A Rare Case of Unilateral Foix-Chavany-Marie Syndrome
Background: Bilateral anterior opercular syndrome, or Foix-Chavany-Marie Syndrome (FCMS), is a neurological condition characterized by bilateral anterior opercular lesions. Common presenting symptoms of this rare suprabublar palsy include dysarthria, or slurred speech, as well as paralysis of facial, pharyngeal, lingual, and masticatory voluntary muscles while autonomic function is preserved.1 Most cases of FCMS are bilateral, yet some rare cases have been reported with unilateral opercular lesions with preexisting contralateral white matter lesions.2 In this case report we present a rare case of unilateral FCMS in a patient who had an acute anterior left opercular infarct, as well as a residual right parietal subcortical stroke.
Project Methods: The patient we present is a 49 year old African American female with a history of hypertension and previous stroke with residual spastic right hemiplegia who presented to the ED for evaluation of right sided facial droop, right sided weakness, and slurred speech. Patient was evaluated by acute stroke team and was treated with intravenous thrombolysis (Alteplase). On hospital day 2, the patient developed complete disarticulation, unable to produce any speech but able to communicate by appropriate gestures and writing. The patient’s symptoms included anarthria, weakness of bilateral masseters, and lateral/medial pterygoids without dysphagia.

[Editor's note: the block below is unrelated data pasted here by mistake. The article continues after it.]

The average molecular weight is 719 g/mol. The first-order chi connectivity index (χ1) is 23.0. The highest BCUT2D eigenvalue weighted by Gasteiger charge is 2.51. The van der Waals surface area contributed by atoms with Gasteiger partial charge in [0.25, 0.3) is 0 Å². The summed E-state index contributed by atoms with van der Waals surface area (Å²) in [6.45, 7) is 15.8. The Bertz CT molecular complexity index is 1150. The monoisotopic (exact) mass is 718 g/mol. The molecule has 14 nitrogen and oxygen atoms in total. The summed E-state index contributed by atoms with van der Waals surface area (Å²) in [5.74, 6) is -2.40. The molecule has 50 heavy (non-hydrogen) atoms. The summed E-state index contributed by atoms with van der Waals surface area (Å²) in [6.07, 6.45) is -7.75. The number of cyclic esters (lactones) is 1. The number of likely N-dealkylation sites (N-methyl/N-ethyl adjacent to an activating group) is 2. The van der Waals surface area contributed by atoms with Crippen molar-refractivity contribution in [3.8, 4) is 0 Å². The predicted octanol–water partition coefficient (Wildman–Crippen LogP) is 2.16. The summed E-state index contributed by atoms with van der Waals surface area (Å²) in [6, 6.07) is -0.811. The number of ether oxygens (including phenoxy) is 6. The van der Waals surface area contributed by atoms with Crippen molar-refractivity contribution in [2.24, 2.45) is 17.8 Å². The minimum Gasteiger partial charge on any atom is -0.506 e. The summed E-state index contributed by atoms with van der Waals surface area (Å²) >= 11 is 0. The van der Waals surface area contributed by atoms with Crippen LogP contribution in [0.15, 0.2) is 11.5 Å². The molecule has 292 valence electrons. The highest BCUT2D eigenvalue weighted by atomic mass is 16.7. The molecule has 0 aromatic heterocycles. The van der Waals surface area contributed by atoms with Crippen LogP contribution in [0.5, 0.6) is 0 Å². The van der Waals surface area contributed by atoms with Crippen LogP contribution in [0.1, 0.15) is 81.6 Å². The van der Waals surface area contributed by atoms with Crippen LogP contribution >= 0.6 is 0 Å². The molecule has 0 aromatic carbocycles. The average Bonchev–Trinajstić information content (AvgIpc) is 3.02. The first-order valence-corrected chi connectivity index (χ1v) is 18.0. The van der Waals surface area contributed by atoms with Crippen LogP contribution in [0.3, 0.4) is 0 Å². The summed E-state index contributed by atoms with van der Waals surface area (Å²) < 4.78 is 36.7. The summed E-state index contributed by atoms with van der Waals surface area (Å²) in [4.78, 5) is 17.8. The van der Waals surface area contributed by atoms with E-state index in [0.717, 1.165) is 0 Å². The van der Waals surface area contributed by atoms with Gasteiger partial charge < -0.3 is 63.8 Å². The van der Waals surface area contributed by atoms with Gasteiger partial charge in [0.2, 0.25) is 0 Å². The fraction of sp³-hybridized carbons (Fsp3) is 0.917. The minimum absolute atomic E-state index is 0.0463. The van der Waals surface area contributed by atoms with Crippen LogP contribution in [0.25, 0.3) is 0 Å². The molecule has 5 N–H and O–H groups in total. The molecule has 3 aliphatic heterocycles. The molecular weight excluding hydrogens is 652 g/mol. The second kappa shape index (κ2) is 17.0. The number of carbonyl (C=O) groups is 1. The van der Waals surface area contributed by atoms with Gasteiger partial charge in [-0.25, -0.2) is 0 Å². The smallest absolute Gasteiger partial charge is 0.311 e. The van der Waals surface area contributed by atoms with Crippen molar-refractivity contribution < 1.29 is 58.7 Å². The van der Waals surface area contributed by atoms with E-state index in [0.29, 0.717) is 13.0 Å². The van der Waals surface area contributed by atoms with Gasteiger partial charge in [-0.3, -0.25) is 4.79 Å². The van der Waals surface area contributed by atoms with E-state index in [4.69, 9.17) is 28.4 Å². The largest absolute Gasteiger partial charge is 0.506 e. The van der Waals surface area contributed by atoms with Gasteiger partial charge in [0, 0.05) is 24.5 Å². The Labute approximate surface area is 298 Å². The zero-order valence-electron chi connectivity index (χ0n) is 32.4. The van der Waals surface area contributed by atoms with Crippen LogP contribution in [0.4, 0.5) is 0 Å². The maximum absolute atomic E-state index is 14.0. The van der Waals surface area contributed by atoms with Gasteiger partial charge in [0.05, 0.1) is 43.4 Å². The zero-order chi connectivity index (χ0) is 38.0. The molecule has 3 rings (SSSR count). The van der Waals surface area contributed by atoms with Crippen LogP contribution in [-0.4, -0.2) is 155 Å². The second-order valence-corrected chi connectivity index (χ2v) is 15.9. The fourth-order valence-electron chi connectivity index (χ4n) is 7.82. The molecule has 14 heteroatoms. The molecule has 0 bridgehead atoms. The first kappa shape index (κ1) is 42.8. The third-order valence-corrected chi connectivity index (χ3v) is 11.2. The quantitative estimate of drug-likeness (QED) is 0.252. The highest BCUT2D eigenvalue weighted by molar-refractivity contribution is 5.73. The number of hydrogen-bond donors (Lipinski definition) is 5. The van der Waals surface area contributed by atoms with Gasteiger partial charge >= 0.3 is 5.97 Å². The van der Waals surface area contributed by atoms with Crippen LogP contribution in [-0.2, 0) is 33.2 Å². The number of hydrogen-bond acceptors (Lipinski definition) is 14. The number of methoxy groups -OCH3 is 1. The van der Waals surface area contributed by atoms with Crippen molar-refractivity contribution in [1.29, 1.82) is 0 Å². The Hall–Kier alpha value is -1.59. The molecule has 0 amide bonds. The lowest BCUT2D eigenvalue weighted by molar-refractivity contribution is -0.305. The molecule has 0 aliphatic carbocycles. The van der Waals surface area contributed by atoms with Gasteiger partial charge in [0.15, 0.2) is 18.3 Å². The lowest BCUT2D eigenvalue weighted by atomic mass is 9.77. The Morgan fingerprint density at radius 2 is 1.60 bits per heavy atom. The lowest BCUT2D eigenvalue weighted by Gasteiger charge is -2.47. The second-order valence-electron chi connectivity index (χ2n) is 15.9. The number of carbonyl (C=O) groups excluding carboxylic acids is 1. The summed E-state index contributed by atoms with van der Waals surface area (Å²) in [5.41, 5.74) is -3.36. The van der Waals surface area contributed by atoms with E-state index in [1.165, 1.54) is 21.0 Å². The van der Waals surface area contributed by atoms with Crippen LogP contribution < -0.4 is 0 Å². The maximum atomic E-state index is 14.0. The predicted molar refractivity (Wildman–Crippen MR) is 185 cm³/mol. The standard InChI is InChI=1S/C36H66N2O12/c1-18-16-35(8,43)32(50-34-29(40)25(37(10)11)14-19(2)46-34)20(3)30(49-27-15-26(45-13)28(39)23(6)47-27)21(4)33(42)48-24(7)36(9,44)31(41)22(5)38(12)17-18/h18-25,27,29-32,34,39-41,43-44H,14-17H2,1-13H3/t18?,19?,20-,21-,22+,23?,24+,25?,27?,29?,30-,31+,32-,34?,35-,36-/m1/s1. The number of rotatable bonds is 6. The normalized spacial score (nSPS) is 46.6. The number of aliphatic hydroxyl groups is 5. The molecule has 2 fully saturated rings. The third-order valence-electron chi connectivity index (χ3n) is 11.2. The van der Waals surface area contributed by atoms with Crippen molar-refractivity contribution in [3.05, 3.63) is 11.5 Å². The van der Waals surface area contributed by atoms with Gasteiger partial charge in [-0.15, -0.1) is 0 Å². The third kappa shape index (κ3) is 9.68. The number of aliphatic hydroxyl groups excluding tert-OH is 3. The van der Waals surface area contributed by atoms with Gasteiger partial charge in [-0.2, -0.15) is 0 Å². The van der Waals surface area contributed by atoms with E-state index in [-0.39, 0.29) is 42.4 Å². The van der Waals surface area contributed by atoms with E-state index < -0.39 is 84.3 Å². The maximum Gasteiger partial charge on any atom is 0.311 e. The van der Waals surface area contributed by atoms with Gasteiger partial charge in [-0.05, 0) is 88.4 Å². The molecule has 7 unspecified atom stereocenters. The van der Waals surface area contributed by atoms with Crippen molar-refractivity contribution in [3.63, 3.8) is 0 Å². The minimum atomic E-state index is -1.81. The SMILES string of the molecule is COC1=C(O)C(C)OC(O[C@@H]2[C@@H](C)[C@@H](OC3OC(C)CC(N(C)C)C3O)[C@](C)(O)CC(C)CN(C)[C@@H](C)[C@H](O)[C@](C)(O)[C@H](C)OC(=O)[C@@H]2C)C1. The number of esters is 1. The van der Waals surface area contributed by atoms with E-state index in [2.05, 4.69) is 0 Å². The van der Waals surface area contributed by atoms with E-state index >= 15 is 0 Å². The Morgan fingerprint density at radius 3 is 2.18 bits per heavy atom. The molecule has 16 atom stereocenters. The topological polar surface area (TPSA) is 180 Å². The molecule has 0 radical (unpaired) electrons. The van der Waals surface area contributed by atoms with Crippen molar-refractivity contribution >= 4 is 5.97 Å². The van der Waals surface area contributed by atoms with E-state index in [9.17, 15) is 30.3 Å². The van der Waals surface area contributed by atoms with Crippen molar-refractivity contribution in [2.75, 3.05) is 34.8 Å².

Results: The MRI brain showed left insular region/frontal opercular ischemic stroke and a small right parietal subcortical ischemic stroke, likely embolic in nature. Over the hospital stay, the patient’s motor function improved but her anarthria persisted. These radiologic findings along with the symptomology proved consistent with FCMS. She was discharged to home with an NIH stroke scale of 5 and recommended outpatient speech therapy.
Conclusion: In this case report, we describe a patient that presents with an extremely rare case of unilateral FCMS, with a preexisting contralateral parietal infarct that could have collectively caused anarthria and masseter weakness.
1. Milanlioglu A, Aydın MN, Gökgül A, Hamamcı M, Erkuzu MA, Tombul T. Ischemic Bilateral Opercular Syndrome. Case Reports in Medicine. 2013;2013:1-3. doi:10.1155/2013/513572.
2. Sa F, Cordeiro IM, Mestre S, Nzwalo H. Unilateral opercular infarction presenting with FoixChavany-Marie syndrome. Case Reports. 2014;2014. doi:10.1136/bcr-2014-206439.
Copyright (c) 2019 Courtney Raab, Farrukh Chaudhry, MD
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